In 2011, Puzder contributed to Mitt Romney’s plan for jobs and economic growth, and served as an economic adviser for Romney’s campaign for president.
The National Restaurant Association praised the decision. “We are excited about President-elect Trump’s announcement that Andy Puzder will serve as our nation’s next Secretary of Labor,” Dawn Sweeney, president and CEO of the organization, said in a statement. “As an active member of the National Restaurant Association, Andy brings much-needed business experience to the Department of Labor. He has a proven track record of turning around businesses, and his background in the restaurant industry will help foster an environment for job creation. The restaurant industry is the second largest private sector employer in the country, employing more than 14 million people and producing more than $780 billion in sales annually. It is encouraging someone who has worked in the industry and understands its vast benefits to the American economy as well as the challenges it currently faces will serve in one of the highest posts in the Administration.”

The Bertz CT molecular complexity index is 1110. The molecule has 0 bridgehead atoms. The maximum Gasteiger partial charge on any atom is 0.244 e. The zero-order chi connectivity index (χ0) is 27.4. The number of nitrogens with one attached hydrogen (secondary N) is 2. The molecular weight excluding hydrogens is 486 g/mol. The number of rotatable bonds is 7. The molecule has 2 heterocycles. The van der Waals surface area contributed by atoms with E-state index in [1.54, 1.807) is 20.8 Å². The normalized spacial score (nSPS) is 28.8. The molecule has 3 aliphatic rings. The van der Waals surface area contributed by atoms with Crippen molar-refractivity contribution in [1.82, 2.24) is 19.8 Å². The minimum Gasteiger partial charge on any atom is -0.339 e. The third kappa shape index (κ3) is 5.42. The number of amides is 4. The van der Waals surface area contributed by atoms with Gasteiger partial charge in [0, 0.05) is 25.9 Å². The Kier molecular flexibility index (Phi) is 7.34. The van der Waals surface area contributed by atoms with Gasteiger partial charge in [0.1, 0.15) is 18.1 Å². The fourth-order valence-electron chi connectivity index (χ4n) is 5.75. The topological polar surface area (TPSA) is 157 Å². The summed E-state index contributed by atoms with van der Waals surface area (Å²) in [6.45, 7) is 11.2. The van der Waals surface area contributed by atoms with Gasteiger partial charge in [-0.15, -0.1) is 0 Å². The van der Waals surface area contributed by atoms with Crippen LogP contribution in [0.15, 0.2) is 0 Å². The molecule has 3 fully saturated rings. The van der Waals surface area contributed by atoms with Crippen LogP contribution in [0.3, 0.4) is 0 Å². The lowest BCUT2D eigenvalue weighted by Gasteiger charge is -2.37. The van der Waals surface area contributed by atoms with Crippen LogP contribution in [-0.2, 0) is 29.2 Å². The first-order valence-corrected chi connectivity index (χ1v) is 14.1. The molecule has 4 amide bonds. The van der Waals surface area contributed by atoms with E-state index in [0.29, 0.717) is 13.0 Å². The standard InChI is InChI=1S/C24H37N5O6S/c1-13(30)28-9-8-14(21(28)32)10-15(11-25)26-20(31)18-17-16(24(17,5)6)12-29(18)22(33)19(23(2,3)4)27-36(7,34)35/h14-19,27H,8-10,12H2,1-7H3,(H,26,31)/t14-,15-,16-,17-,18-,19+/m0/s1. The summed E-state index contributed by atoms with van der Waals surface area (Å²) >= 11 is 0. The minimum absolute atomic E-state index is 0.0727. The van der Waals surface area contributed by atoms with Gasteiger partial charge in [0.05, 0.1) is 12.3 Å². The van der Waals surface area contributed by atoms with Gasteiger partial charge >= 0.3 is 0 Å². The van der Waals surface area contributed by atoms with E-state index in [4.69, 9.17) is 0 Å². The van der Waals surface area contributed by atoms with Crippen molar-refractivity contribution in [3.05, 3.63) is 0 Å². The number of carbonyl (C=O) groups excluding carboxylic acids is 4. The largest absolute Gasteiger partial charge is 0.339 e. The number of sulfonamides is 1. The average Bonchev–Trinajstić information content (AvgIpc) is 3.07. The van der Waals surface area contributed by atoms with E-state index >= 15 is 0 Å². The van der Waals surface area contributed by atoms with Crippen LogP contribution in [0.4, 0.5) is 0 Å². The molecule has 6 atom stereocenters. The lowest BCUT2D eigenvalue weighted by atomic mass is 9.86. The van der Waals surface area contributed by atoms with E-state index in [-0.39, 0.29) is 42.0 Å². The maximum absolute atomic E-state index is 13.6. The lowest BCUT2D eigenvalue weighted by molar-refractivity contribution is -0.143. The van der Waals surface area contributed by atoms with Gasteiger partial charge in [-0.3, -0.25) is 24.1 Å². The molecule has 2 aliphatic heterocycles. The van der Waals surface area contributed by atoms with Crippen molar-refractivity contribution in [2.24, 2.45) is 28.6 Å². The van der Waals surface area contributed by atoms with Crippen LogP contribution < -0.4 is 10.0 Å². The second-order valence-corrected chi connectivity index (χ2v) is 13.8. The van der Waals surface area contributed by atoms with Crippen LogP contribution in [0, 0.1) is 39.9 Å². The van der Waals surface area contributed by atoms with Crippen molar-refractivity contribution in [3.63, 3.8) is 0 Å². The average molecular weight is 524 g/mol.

CKE Restaurants issued a statement, saying the organization will continue to grow as planned if Puzder is confirmed for the role.
“CKE Restaurants Holdings, Inc., congratulates CEO Andy Puzder for his nomination to serve our nation as Secretary of Labor,” the statement read. “Mr. Puzder would provide excellent leadership for our nation’s business community and all Americans who work hard each and every day to make a better life for themselves and their families. Andy has led CKE for the past sixteen years and during that time has transformed the company into an internationally prominent and growing business, creating and preserving thousands of jobs in the process. As someone who runs two of the nation’s most popular restaurant franchises, Carl’s Jr. and Hardee’s, Andy has distinguished himself as a tireless advocate for economic policies that create jobs and opportunities. Upon Andy’s confirmation, CKE’s management team will ensure a seamless and orderly transition, continued corporate growth and a very successful future for the company.”